prevents water to come into the lump (water can flow in, but very slowly).
In order to disperses starch granules from flour in water, one can either pour flour very slowly to hot
water, or to heat a paste made from flour and water, and add more an more water.
In both cases, amylose molecules from starch granules dissolves into hot water, and water molecules
can go in between the amylopectin of starch granules, making them swell. Under the microscope,
these swollen granules can easily be observed.
Also, flour contains quite a significant amount of proteins, which is responsible both for the desired
taste producing Maillard reactions and the unwanted formation of a skin and a higher risk of a burnt
The newer thickening agents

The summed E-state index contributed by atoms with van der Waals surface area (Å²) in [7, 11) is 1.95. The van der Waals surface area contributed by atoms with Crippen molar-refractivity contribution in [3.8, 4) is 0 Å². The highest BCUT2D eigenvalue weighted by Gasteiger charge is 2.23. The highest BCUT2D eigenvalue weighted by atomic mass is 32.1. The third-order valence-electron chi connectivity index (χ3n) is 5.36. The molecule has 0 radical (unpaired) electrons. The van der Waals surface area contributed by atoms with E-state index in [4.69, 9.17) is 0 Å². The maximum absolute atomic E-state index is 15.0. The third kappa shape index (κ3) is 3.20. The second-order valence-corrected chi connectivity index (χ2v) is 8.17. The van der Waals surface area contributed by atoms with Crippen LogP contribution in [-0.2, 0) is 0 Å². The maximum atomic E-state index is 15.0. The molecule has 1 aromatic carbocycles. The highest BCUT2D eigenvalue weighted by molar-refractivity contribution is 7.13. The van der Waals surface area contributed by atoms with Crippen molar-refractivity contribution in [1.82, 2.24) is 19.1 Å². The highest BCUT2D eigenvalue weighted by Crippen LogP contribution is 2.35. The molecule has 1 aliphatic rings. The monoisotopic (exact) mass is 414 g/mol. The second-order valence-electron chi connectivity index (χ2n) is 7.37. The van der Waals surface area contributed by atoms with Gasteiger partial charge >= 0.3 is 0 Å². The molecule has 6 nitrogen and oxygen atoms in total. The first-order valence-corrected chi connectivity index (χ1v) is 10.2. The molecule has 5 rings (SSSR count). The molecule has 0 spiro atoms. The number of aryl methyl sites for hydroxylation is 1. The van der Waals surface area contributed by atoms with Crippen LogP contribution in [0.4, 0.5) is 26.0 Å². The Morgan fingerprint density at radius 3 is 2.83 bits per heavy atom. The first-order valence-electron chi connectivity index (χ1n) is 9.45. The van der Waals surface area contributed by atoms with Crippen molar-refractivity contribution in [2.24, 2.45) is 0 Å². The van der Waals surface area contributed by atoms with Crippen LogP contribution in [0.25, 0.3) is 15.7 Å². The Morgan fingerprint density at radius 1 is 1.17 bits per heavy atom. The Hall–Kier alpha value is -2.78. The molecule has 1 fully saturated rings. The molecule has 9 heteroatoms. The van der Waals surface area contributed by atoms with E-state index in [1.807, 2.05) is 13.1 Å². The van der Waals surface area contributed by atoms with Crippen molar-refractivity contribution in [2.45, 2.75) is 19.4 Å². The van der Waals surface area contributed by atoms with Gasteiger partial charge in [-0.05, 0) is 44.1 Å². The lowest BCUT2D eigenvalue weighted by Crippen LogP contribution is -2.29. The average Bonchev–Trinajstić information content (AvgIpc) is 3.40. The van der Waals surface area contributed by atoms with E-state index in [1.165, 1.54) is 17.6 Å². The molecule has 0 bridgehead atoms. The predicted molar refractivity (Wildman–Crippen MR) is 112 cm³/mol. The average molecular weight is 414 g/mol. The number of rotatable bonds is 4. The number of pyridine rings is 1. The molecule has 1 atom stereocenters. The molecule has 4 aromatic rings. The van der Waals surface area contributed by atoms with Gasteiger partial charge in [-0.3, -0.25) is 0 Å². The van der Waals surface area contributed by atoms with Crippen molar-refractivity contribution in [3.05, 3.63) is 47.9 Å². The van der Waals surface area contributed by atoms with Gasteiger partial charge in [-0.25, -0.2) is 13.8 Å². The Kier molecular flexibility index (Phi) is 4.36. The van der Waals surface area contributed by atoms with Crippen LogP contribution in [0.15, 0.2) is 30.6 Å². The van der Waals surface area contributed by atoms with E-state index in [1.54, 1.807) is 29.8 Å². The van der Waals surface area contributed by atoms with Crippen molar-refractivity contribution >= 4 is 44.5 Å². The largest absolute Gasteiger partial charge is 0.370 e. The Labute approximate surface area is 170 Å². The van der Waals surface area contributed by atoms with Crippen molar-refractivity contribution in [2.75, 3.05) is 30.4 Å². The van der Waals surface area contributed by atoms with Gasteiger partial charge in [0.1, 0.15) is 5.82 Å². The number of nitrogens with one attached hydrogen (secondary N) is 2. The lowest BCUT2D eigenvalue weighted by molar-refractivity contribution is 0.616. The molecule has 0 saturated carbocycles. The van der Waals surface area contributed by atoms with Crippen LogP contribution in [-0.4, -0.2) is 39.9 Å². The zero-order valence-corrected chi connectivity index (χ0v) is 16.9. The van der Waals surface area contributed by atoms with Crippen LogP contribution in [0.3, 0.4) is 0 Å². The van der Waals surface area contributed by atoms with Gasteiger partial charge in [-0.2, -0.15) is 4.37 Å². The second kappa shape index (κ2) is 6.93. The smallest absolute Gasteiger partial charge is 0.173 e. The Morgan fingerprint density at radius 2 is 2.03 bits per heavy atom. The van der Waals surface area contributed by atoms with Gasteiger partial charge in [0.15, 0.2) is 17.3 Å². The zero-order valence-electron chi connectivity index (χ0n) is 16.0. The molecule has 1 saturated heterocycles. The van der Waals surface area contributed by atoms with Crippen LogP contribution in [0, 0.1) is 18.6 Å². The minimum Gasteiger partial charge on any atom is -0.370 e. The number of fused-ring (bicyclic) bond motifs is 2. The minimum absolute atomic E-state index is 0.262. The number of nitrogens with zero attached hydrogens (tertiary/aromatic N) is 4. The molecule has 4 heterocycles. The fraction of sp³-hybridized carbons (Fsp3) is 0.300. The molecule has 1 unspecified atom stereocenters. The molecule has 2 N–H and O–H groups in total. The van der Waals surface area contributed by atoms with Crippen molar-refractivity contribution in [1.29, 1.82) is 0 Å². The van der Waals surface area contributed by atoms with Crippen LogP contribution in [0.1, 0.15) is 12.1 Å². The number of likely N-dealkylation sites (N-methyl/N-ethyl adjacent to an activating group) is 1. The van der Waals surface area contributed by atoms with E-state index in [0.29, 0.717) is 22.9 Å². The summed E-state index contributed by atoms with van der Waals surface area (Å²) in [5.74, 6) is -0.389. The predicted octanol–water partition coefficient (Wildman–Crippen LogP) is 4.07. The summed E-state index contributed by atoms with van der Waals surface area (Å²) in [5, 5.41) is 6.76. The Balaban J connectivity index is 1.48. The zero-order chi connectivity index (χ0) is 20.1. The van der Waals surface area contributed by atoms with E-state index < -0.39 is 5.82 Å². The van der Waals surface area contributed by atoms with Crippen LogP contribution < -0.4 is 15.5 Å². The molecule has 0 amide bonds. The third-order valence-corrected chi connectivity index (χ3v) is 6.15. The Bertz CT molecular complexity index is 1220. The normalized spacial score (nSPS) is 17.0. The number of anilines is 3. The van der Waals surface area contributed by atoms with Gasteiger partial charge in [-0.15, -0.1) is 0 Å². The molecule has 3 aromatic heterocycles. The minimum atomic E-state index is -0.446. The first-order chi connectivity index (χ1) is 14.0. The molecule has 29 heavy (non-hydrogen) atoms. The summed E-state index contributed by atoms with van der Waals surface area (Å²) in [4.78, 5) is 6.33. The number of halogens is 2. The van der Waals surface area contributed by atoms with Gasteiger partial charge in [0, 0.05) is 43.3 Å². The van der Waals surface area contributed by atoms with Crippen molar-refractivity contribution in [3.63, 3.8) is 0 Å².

These traditional thickening agents are gradually getting replaced by more flexible and easy to use
thickening agents, such as different non protein containing flours and extracts from seaweed or
produced by fermentation.
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Non protein containing flours have the advantages of not forming lumps and a skin on cooking and not
forming tough doughs like bread due to absence of a gluten network. However the absence of proteins
will reduce the number of Maillard reactions that can occur to produce flavour. It is possible to buy
protein free wheat flour, but due to the slightly “floury” taste it has, protein free flours from other plant
sources are preferred.
Corn starch and rice starch are both obtained from breaking up the grains of the plants from which
they are derived, in a similar way to wheat flour, which is obtained by breaking up the grains of the
wheat plant. These flours tend to have fairly large starch granules, which have a fairly strong structure
that require a fairly high temperature to be gelatinised. They also contain relatively high amounts of
amylose – which makes them thicken fairly quickly as the amylose is released, and cause them to set
on cooling. Corn starch and rice starch do not contain any proteins, so are more pure is starch, and